My first painted AFV and it’s a Stug A. I painted this Stug a while back in between the repainting of a Grenadier platoon. I had been looking through the Flames of War forums and I was inspired by the many brilliantly painted armoured vehicles. I had finally decided to take the plunge and paint a vehicle.
This, being a new aspect of painting, made me quite nervous as I wanted to create a convincing finish without knowing all of the techniques that vehicle modellers use. After doing a fair amount of research into the Stug and painting techniques I resolved myself to giving it a shot. The best learning tool is experience so here is the final result.
Being my first attempt at painting a vehicle I have to be quite critical and say that there are very few things that I got right. In fact there have been many occasions, including quite recently, where I looked at this Stug and have wanted to strip it down and repaint it. I have resisted strongly so that I have a chance to go over my work and see where I can improve on my techniques. This has taken a significant amount of willpower as it is not in my nature to settle for a finish that I am not happy with. However it will be good to see, over time, my progress in painting vehicles. I will go over some self analysis of the work.
While viewing other people’s modelled vehicles I was extremely impressed with the way that their highlighting and shading created a realistic finish. I attempted to replicate this, without knowing their techniques, through the use of multiple levels of subtle highlighting. In some areas I was applying four to five levels of lighter tones of German Grey. However the result, I feel, is too subtle. This was exacerbated by the matt varnish which toned down all of the colours and produced a muted result (curses to the Army Painter matt varnish). I had even highlighted the panel edges, where the brown camo hit, a lighter shade of brown; this too was muted away. However I can’t solely blame the varnish and in the future I will look at creating more striking highlights with smooth transitions from the base colour.
I like the camo pattern however I have since learned that to get a more striking effect from the camo is to darken the edges of the ‘blobs’. This way there is a greater contrast between it and the base colour. Also to lighten the centre of the camo ‘blobs’ slightly on the flat panels, creating a variation in colour that mimics the way that the light hits the larger surfaces in real life.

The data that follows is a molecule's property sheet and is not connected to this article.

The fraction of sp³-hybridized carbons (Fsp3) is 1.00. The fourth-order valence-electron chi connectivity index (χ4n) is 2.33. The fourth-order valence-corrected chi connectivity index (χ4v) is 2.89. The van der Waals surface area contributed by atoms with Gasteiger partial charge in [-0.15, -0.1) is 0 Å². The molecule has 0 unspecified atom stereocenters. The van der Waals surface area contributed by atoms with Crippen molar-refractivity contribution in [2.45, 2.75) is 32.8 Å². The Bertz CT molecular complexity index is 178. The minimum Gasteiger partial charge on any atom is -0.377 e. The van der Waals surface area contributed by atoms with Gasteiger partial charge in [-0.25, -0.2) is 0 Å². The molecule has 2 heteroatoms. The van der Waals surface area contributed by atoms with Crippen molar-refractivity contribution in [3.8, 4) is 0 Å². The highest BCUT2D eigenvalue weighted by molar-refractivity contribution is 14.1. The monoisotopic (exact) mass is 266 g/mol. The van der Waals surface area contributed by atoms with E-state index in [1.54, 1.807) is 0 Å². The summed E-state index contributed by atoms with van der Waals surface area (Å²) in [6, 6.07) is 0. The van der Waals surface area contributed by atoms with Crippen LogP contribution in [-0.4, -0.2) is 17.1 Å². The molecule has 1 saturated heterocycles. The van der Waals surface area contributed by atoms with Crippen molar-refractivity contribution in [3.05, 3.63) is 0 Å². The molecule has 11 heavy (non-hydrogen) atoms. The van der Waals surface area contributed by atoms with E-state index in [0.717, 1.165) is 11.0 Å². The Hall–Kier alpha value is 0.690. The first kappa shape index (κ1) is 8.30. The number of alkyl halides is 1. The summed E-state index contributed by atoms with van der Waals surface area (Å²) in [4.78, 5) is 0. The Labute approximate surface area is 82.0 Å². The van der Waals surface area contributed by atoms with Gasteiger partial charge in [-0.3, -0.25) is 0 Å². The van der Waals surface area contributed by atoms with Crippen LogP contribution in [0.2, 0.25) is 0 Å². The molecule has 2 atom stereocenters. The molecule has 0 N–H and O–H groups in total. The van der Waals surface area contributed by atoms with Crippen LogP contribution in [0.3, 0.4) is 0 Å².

At the time of painting I didn’t know about paint chipping, nor how to do rust effects properly. I am not a fan of extreme weathering of a vehicle, I have seen it overused and I didn’t want to replicate that. However a measured application of each of the weathering techniques does look fantastic on a vehicle and I didn’t attempt most of them on this vehicle. I have done some general mud effects using pigments, hitting up the tracks hard and a general application on the panels that would get hit by mud. The effect, I feel, is acceptable, however the result is not great.
Lastly at the time I had little to no knowledge about the vehicle itself. I managed to find some information from google searching, but not much more than a general overview and some basic guides. I did utilise the paint scheme and setup that Battlefront has on their online store and since then I have realised that following this has led me to putting on my turret hatches back to front. Also my lack of knowledge meant that I missed out on picking out various pieces of detail because I didn’t know what they were, like the lights at the front, the wooden storage box on the side, etc. The Balkenkreuz was something I had decided on after being unable to find specifics on the vehicle markings. I discovered that the early Stugs had little to no numbering, nor were there many markings. However i decided thought that there would have been a Balkenkreuz without being sure which one would have been correct. In the end I decided on the oversized Balkenkreuz, unfortunately the decals I had were poorly printed with bad alignment, so I manually corrected the flaw.
Admittedly I have been quite harsh on myself with this piece. I do feel that I need this aggressive self analysis of my early work so that I identify what it is that I am truly not happy with and look to improve the effects and finishes in later work. This Stug was done a while back and since then I have been researching a lot into how and what the various modellers use achieve their effects. It has been quite an enjoyable area of investigation; it is a vast area with aspects from all scales being applicable or adjustable to this scale. I have also acquired a vast wealth of reference material on AFVs. It has been a shaky first foray, but a positive step to build upon.
Thank you for viewing this blog and feel free to share your thoughts and suggestions as comments. I do appreciate constructive feedback, both positive and negative.